From the Salamanca Press:

Amish school children in Cattaraugus County will probably have to find another way to school this fall if they currently are transported by school bus along with public school students.

New York’s new vaccination regulations eliminating religious exemptions — such as those claimed by the Amish — go into effect this September at the start of the school year.

It also applies to private schools, Headstart and other Pre-K programs.

The new state vaccination requirements may also keep some public school children out of school if they cannot prove they have started and have appointments for a six-week vaccination program from a physician.

Why would this affect Amish children, who mainly attend their own parochial schools? That’s because some Amish children in the state ride the bus to their own schools.

An Amish school in the area. Photo by Rick Miller/Salamanca Press

Amish children do go to public schools in some communities, but it’s not common (Holmes County and northern Indiana are notable, and large, exceptions).

The article says there are about 20 private Amish schools, each having 20-30 scholars (we can assume this is referring just to Amish in the Cattaraugus County area).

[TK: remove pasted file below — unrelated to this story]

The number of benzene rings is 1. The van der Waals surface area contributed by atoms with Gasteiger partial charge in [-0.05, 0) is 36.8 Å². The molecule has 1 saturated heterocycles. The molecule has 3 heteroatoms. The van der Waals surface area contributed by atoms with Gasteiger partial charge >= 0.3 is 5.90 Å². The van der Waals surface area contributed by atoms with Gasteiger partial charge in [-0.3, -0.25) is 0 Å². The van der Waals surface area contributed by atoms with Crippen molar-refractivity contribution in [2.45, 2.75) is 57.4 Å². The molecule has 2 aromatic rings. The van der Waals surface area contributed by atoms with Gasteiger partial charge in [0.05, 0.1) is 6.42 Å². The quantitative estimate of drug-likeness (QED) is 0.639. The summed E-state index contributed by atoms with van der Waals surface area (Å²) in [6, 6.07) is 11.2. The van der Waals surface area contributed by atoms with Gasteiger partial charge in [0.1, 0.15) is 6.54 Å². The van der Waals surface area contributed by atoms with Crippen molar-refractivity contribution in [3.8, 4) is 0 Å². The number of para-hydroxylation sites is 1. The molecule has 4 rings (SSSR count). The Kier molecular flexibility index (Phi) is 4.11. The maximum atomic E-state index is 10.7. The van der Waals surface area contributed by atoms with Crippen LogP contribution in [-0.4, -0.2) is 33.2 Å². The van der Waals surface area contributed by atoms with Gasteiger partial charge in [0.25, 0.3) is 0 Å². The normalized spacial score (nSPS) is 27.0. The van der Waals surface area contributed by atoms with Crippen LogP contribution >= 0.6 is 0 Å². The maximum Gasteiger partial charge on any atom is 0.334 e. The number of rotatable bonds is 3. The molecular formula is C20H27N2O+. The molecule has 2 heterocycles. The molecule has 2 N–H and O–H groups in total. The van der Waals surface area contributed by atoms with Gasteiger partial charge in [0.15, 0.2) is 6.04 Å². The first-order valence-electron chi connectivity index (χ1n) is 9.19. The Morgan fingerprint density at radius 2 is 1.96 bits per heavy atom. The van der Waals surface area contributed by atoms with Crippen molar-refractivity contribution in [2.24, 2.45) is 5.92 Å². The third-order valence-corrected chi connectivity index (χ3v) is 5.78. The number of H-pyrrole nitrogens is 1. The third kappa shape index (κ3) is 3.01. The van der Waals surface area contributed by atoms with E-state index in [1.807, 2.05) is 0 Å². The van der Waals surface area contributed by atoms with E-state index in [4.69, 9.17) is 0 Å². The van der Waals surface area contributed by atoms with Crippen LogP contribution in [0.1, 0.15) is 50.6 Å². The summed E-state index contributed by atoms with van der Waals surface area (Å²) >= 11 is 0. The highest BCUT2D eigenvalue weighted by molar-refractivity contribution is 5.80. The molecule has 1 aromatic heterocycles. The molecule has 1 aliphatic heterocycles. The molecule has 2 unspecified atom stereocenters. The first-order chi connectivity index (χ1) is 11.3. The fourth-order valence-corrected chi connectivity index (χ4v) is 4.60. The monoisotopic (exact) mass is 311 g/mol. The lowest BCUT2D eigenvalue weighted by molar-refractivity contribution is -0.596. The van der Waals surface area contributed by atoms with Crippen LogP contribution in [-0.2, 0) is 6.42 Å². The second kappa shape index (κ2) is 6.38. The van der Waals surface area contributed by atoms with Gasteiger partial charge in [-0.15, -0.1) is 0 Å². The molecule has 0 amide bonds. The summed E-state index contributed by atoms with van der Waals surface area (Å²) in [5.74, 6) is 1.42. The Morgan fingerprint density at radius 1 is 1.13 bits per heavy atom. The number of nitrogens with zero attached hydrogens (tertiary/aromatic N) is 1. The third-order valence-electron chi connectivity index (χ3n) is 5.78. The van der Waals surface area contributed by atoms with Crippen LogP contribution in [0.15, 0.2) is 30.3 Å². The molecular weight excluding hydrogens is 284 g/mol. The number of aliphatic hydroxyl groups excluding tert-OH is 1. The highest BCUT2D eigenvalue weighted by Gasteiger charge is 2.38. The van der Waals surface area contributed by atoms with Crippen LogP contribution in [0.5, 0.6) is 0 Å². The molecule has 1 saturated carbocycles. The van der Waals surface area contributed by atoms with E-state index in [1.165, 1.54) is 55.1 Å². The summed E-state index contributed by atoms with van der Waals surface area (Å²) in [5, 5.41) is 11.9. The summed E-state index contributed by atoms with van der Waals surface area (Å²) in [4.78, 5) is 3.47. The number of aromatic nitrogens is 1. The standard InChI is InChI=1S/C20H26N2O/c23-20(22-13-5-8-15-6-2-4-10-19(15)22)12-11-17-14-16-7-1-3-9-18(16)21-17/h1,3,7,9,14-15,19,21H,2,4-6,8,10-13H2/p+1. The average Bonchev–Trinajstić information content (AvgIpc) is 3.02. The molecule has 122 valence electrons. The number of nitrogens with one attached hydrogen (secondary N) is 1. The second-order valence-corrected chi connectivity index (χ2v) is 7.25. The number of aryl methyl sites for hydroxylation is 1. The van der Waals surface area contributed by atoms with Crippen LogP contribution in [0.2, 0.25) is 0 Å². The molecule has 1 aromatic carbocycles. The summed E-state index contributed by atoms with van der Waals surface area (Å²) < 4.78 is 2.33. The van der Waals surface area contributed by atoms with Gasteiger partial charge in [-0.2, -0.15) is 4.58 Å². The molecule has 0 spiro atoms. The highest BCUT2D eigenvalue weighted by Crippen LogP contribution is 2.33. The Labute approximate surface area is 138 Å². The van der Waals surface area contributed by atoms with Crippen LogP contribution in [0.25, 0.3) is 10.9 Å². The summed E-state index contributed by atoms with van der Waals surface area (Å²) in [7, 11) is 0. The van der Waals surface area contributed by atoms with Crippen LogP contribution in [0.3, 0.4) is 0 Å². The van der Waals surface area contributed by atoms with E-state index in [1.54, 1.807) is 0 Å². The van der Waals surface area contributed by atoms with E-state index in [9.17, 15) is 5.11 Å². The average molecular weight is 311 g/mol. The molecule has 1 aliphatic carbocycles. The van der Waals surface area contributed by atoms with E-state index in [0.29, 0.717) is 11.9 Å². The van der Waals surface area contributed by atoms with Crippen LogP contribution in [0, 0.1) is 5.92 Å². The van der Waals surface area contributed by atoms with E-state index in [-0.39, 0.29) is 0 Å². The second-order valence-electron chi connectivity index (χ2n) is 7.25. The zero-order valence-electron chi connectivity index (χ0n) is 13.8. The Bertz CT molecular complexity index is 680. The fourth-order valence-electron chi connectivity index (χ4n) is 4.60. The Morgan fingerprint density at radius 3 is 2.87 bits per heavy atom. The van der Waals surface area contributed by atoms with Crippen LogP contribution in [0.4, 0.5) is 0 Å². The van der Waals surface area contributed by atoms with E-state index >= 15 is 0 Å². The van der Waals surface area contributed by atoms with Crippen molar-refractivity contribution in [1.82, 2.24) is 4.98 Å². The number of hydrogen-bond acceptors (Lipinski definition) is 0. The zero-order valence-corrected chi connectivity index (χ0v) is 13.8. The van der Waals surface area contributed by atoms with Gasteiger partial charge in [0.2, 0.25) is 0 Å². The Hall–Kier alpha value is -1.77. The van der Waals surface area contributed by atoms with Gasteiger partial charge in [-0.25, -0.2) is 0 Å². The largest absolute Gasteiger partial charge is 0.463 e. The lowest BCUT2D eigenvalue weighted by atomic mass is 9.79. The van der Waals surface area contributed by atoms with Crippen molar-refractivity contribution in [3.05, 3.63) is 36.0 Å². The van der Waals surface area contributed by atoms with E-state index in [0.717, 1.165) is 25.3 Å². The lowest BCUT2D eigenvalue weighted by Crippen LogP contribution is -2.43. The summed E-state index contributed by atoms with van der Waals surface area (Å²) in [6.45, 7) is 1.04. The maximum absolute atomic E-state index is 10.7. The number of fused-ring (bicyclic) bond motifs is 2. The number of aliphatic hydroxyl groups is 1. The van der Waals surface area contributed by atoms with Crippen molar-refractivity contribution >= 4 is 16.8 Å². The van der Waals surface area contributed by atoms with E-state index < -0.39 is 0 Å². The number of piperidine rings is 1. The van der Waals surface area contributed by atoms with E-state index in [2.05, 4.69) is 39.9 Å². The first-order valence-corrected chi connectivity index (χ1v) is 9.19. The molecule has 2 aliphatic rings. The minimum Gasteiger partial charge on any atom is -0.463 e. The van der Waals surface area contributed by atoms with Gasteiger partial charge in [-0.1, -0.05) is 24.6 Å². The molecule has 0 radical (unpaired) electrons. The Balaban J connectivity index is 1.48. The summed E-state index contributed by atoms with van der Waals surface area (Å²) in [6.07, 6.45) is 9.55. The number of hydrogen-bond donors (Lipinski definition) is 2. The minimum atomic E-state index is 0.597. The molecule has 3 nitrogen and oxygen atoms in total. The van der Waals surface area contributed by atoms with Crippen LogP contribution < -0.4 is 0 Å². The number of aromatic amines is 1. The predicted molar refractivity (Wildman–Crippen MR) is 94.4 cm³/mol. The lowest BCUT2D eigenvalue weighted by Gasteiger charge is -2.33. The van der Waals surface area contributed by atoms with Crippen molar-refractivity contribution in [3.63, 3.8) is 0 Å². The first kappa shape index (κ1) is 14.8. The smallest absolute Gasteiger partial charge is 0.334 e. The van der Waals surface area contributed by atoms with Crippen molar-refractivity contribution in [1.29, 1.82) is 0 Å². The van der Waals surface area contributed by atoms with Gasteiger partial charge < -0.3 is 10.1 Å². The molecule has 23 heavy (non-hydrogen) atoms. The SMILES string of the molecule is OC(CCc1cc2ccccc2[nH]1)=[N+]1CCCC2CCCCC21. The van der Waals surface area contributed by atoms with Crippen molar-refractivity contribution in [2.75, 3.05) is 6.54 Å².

What to do?

What about a solution? County Health Director Dr. Kevin Watkins (who recently voiced concern about potential measles outbreaks in the community) addressed this:

The options are limited, Watkins indicated. Schools can either refuse to transport Amish children who are unvaccinated or transport them on a separate bus from public school students.

The New York State Department of Health is considering a statewide response to the issue Watkins and others raised with state health officials last month, but for now, it’s up to each county board of health.

The article says that the Amish here have a 100% religious exemption rate from vaccines (versus less than 1% in most other schools in the county).

That’s quite a difference.

Watkins says “It’s time to sit down with the (Amish) bishops to see if we can come to some kind of understanding.”

Should the state provide an additional bus, in the name of accommodating the religious choices of the local Amish?

Should the Amish deal with this issue themselves, since they choose to opt-out from vaccinations?

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